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The region is set to lose two large employers when, following the Energy Act 2004, the Wylfa (pictured below) and Trawsfynydd nuclear power stations are decommissioned, resulting in the redundancy of a 1,200-strong workforce. The two power stations are currently at different stages in their lifecycle. Trawsfynydd has already been shut down and is being placed into its fi nal care and maintenance status. Wyfl a is still generating electricity with one reactor, as Reactor 2 was shut down in April.

The concern is for the workforce once both stations are fully decommissioned. They are highly technically skilled; in fact half of the workforce holds a degree or higher qualifi cation, which is signifi cantly higher than the average workforce in Wales. In order to keep these individuals working and ensure the region of North West Wales does not go into decline, a project named ‘Shaping the Future’ was developed.

Shaping the Future is a unique £4m talent management programme,

placing human

potential at the heart of economic success, combining investment opportunities with workforce development. It has two main objectives; one is to provide additional training and support for the 1,200 workers who are set to lose their jobs when the power stations are decommissioned. These new skills would need to be tailored to match the needs of new employers, thus ensuring employees arm themselves with as many new and relevant skills as possible, allowing them to tackle new industries.

The other main objective is to provide a platform for inward investment, collaborative working and cooperation between councils. The area is brimming with the technical and engineering skills that recruiters struggle to fi nd anywhere else in the UK and are a perfect fi t for emerging new technologies.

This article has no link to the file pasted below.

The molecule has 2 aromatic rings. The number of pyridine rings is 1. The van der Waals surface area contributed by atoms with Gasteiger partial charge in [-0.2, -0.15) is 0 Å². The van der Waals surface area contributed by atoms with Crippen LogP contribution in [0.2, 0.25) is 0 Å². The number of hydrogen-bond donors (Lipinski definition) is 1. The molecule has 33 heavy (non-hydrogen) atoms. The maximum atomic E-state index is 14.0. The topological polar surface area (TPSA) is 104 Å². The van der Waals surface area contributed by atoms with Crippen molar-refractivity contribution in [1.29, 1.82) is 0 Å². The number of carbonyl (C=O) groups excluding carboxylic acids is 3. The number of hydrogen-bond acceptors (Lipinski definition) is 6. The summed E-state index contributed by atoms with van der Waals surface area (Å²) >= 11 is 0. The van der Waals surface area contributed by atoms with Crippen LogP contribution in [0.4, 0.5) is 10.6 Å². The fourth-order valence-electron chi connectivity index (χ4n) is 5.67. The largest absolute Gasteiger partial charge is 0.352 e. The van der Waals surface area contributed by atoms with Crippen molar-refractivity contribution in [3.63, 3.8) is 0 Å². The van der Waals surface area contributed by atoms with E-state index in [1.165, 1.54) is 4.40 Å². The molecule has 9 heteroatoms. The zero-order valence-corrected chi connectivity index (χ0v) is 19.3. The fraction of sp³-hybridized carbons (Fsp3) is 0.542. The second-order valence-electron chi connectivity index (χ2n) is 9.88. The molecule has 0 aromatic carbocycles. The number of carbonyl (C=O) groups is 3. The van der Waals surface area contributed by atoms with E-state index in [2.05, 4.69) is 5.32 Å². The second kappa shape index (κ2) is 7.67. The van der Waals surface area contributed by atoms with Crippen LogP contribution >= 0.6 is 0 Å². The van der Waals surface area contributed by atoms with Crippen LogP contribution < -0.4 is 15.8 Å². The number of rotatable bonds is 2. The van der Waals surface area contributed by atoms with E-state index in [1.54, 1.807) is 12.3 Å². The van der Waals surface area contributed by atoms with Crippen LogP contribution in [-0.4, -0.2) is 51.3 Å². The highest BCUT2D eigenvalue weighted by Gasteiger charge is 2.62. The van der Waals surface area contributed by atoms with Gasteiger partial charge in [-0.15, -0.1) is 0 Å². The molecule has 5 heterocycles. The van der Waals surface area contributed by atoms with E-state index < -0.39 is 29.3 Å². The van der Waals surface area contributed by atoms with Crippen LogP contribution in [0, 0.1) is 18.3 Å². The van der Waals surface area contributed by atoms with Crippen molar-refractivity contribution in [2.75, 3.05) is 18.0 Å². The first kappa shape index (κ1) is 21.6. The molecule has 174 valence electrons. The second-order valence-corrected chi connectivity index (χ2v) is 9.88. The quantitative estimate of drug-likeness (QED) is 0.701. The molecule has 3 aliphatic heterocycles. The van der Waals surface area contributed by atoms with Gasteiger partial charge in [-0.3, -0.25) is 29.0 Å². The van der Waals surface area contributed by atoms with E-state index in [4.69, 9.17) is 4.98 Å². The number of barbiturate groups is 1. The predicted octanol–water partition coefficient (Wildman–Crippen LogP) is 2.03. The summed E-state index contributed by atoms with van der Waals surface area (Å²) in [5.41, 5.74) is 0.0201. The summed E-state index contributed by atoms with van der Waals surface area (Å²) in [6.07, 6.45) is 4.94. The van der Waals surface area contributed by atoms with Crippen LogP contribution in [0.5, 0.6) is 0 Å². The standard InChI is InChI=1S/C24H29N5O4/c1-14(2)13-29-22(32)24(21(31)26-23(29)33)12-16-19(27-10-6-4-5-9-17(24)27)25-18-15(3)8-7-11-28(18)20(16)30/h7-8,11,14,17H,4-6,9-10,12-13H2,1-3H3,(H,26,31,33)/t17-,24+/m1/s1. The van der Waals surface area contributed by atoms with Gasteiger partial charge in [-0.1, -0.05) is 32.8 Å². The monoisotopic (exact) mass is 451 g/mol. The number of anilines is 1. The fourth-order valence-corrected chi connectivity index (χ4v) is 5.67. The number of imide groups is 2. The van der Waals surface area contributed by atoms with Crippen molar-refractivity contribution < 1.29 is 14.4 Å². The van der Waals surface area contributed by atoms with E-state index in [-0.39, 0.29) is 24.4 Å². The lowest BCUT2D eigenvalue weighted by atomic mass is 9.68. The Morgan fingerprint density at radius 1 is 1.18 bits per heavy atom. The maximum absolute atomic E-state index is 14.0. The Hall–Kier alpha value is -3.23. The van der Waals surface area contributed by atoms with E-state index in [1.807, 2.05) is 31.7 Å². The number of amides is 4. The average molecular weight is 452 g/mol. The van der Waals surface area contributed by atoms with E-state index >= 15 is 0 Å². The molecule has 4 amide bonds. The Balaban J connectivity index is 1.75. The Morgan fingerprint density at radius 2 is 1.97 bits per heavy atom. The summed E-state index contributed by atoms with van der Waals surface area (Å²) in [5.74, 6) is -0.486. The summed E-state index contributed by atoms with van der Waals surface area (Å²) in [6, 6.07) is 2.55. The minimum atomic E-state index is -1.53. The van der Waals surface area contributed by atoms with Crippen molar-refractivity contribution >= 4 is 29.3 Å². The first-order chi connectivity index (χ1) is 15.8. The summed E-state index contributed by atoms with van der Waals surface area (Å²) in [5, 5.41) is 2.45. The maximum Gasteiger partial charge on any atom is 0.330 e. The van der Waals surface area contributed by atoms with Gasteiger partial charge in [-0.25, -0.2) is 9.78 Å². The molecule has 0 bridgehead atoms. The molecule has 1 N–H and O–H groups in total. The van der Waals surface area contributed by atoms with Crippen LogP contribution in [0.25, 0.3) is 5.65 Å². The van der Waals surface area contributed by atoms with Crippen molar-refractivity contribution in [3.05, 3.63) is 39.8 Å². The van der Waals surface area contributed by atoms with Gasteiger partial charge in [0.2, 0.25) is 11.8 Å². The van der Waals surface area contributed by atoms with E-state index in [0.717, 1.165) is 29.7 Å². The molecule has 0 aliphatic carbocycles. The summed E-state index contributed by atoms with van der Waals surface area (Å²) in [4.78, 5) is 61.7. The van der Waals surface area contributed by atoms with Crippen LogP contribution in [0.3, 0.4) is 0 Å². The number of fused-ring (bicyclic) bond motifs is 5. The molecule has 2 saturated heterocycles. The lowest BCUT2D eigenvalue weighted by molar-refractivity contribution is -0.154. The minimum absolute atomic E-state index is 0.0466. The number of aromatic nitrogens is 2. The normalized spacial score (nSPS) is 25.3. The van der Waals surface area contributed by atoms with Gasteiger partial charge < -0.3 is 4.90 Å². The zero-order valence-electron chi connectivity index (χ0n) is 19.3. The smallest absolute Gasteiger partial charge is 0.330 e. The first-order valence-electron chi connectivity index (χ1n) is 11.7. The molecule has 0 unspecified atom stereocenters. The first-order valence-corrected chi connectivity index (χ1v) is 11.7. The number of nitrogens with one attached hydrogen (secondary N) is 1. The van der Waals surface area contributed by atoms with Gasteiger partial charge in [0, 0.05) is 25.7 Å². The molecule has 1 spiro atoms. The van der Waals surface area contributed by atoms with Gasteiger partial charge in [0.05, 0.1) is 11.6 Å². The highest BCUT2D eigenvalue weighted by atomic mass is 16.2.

The project engages the public and private sector, drawing on investment and insights from two local councils; Gwynedd Council and the Isle of Anglesey County Council, the Welsh Government and the Nuclear Decommissioning Authority and combines this with support from private sector agencies with a common goal of delivering sustained economic and social development in North West Wales.

What has the project achieved so far?

Shaping the Future has been set up to anticipate what will happen in the region and plan accordingly, anticipating and capturing opportunities from changing markets and ensuring individuals are ‘skilled up’ for the future. It’s often the case that training programmes are abstract objectives which are brilliant in theory but hard to work in practice. Thanks to its realistic objectives and driven by a real necessity in the region, ‘Shaping the Future’ has really taken off and now has 770

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enrolees, after only being launched in April.

A recent survey of the workforce at Wylfa and Trawsfynydd has found nearly three-quarters believe the project will be useful to them. They are aware of the need to fi nd employment within three years but understandably want to stay in the region, where half of them have lived all their life. They also want to continue working in a similar industry.

The next challenge must be to target businesses to invest in the region, thus providing the much needed jobs for this skilled workforce. Often, human resources programmes concentrate on directing the workforce to where employment opportunities are instead of driving the location of a business to markets where these skills exist and can be leveraged.

This has three key benefi ts; it prevents a skills drain, offers fi rms a talented readily available workforce requiring minimal training and on a societal level helps protect and sustain communities to ensure their long-term viability. The public sector should not be afraid to help facilitate opportunities for private sector investment in development, on the contrary it is vital if we are to see the economy revive and thrive.


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Trawsfynydd at night public sector executive Jul/Aug 12 | 17

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